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Image Courtesy: Satish Sringeri

Haccha Hasiru for a Greener Future

The actions of young activist Greta Thunberg brought home to many the realisation that the environment was an issue that not only concerned, but belonged to young people. After all, they are the ones who will inherit the world in its present state. 

Young people are growing up in a world in which their avenues of work and life are shrinking while the pressures of consumption and ownership increase. The world they will inherit will be one that is choking, depleted of all natural strength. 

Traditional occupations would have died out completely, pushing young people from these communities into contract based and exploitative labour conditions. Social values of preservation, exchange, and a symbiotic relationship with the environment would have been eradicated, forcing youth to compete and participate in destructive ‘development’. Adivasi forms of life would have been extinguished, rendering adivasi youth dependent on capitalist ways of living and earning. Youth in agricultural societies would be faced with the vagaries and violence of climate change. 

Clean air to breathe, water to drink, soil to grow in, would have all become precious commodities, available only to the rich.  

Young people both need and want to take the wellness of this world into their own hands, moving away from the damage caused by earlier and present structures and generations so that the quality of life and livelihood can slowly improve in the future. 

Our Activities on Sustainability

Sensitisation through Hasiru Nota

As part of our Youth Leadership Programme, students are also taken through an intensive workshop called Hasiru Nota which is designed to help students understand the impact of our lifestyle on earth.

By tracking their own carbon footprints, lifestyle aspirations and analyzing consumption patterns of food, clothes, transport. Students have fun while encountering facts on sustainable development and climate change.

The workshop is meant for critique and deeper understanding, as well as finding innovative pathways to  a greener earth!

 

Sustainable Development at Baduku Community College

The Centre for Youth and Sustainable Development at Baduku Community College offers programmes that focus on educating young people to enter professions that are critical to environmental sustainability.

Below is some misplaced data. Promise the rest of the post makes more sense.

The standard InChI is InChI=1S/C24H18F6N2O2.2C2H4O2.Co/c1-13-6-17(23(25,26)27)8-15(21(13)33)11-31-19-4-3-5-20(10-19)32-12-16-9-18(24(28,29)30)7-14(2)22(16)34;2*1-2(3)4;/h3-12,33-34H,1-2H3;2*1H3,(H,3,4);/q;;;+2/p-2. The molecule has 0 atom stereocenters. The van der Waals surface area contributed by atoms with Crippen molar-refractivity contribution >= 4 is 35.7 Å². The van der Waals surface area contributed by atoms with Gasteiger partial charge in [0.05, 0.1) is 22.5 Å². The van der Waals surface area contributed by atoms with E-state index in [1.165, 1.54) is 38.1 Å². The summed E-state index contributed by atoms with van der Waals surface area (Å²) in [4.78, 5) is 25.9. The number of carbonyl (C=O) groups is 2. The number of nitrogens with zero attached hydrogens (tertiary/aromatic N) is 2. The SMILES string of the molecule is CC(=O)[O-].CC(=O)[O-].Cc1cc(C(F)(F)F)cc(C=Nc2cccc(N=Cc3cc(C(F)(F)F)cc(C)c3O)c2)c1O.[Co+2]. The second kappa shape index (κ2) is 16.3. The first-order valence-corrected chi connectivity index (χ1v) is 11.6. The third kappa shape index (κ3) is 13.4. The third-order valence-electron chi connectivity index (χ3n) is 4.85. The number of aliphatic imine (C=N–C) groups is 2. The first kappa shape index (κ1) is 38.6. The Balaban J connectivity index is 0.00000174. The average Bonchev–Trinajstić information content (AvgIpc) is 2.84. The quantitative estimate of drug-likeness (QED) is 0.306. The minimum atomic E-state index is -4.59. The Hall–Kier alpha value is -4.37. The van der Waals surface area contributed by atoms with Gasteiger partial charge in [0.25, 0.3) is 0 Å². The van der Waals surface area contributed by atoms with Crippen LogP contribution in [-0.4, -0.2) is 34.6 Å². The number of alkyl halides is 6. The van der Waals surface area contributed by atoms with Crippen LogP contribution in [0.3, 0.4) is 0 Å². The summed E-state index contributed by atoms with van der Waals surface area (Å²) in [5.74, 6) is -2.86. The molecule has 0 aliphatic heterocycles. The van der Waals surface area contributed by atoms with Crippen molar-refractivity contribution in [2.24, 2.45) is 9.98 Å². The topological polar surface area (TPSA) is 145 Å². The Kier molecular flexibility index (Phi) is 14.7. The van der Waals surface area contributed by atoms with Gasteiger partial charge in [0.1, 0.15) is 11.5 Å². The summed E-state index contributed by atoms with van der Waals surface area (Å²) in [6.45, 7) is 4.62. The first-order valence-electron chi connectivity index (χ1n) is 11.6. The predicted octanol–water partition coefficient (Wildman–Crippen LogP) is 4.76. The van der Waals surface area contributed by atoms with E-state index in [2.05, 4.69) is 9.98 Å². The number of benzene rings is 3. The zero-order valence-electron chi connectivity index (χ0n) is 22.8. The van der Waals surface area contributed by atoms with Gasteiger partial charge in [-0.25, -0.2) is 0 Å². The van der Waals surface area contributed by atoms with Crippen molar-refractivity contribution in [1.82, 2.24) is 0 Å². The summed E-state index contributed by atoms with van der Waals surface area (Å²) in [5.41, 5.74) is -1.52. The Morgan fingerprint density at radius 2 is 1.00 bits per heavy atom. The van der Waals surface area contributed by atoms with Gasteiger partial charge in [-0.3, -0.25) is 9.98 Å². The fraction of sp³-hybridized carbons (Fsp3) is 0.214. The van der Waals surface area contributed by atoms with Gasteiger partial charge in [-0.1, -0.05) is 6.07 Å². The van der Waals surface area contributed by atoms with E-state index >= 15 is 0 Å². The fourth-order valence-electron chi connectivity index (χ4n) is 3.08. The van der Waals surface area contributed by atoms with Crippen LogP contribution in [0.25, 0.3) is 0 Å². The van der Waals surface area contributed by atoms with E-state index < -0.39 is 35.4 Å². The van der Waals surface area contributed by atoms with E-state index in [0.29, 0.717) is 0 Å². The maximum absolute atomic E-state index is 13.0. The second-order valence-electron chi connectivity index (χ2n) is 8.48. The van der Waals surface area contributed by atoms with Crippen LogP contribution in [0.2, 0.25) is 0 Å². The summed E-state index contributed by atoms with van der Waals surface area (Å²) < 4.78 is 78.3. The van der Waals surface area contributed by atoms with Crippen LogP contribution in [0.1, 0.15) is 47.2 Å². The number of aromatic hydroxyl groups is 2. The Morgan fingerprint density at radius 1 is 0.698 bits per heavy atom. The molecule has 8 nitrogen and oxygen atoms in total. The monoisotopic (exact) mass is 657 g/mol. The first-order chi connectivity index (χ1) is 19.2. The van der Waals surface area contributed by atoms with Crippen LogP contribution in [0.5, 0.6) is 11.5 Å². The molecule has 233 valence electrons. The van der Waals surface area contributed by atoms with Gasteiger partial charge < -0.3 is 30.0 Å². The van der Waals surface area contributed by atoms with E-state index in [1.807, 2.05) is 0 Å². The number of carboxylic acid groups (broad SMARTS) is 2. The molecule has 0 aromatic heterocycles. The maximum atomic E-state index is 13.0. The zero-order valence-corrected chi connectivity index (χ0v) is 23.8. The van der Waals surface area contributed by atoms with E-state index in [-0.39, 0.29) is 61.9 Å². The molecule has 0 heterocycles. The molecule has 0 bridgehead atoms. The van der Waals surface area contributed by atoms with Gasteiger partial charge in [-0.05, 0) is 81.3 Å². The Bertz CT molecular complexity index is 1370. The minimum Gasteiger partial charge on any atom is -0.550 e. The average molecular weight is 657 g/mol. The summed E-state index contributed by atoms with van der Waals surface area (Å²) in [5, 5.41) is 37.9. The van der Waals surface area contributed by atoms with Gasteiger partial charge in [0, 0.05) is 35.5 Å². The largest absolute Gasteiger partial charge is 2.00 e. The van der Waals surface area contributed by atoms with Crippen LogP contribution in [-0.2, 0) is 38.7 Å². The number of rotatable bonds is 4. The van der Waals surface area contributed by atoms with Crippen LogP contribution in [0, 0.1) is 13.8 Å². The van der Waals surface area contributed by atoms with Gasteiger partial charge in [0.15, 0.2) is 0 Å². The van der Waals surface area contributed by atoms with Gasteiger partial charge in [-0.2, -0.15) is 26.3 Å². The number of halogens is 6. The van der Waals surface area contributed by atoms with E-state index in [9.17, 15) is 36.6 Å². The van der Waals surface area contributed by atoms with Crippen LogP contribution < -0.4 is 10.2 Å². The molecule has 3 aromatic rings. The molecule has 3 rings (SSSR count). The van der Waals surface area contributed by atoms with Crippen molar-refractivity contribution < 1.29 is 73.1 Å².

The Centre offers courses on Waste Management and Responsible Tourism among others.

Manmayee Association

Baduku Community College is instrumental in the setting up of Alumni and Associations to support students navigate the diverse experiences and challenges of the workplace. These Associations help students connect with people in their field and draw strength from each other when faced with challenges.

One such association is Manmayee, a farmers association facilitated by Samvada. The objective was to create a peer support group for farmers that would help in sharing knowledge, provide marketing support for their produce and advocate for farmer rights.

Mango Picking Festival

Samvada has been organising a summer mango festival that brings together the joy of celebrating the mango harvest as well as learning about mango cultivation. The festival is an attempt to bridge the gap and facilitate an exchange of information between mango farmers and urban consumers.

Raagi Kaanadalli Raitha Habba

In 2014, Samvada helped organise a festival bringing farmers together to celebrate the Raagi harvest.

Short Courses

In the past, we have conducted courses on a short term basis in different communities along the themes of sustainability. In 2009, we conducted a course for the Iruliga tribes and local youth in Ramnagara, to promote entrepreneurship among the tribal communities.

In 2007 we conducted a course on Rainwater Harvesting for urban poor and rural youth. That same year, we held a course on Kitchen gardening for rural women, where the objective was to counter malnutrition by growing one’s own food.

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